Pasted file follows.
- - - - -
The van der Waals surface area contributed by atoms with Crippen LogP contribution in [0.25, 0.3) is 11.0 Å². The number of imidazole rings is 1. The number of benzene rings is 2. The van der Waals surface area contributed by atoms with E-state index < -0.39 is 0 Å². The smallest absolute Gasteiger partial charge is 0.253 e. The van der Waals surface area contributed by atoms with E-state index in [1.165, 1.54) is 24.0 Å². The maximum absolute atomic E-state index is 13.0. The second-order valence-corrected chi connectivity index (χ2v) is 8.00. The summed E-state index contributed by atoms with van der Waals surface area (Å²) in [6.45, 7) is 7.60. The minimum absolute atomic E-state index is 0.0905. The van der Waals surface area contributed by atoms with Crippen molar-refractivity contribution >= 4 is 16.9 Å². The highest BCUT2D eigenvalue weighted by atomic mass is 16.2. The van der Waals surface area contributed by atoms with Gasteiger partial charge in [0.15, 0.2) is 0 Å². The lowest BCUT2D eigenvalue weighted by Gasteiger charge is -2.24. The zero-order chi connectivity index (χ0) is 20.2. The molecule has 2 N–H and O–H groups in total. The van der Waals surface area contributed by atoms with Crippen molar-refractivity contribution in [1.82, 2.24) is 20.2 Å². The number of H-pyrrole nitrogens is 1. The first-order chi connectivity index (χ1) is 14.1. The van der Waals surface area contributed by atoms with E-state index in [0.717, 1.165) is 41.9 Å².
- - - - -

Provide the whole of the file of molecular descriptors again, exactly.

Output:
The van der Waals surface area contributed by atoms with Crippen LogP contribution in [0.25, 0.3) is 11.0 Å². The number of imidazole rings is 1. The number of benzene rings is 2. The van der Waals surface area contributed by atoms with E-state index < -0.39 is 0 Å². The smallest absolute Gasteiger partial charge is 0.253 e. The van der Waals surface area contributed by atoms with E-state index in [1.165, 1.54) is 24.0 Å². The maximum absolute atomic E-state index is 13.0. The second-order valence-corrected chi connectivity index (χ2v) is 8.00. The summed E-state index contributed by atoms with van der Waals surface area (Å²) in [6.45, 7) is 7.60. The minimum absolute atomic E-state index is 0.0905. The van der Waals surface area contributed by atoms with Crippen molar-refractivity contribution >= 4 is 16.9 Å². The highest BCUT2D eigenvalue weighted by atomic mass is 16.2. The van der Waals surface area contributed by atoms with Gasteiger partial charge in [0.15, 0.2) is 0 Å². The lowest BCUT2D eigenvalue weighted by Gasteiger charge is -2.24. The zero-order chi connectivity index (χ0) is 20.2. The molecule has 2 N–H and O–H groups in total. The van der Waals surface area contributed by atoms with Crippen molar-refractivity contribution in [1.82, 2.24) is 20.2 Å². The number of H-pyrrole nitrogens is 1. The first-order chi connectivity index (χ1) is 14.1. The van der Waals surface area contributed by atoms with E-state index in [0.717, 1.165) is 41.9 Å².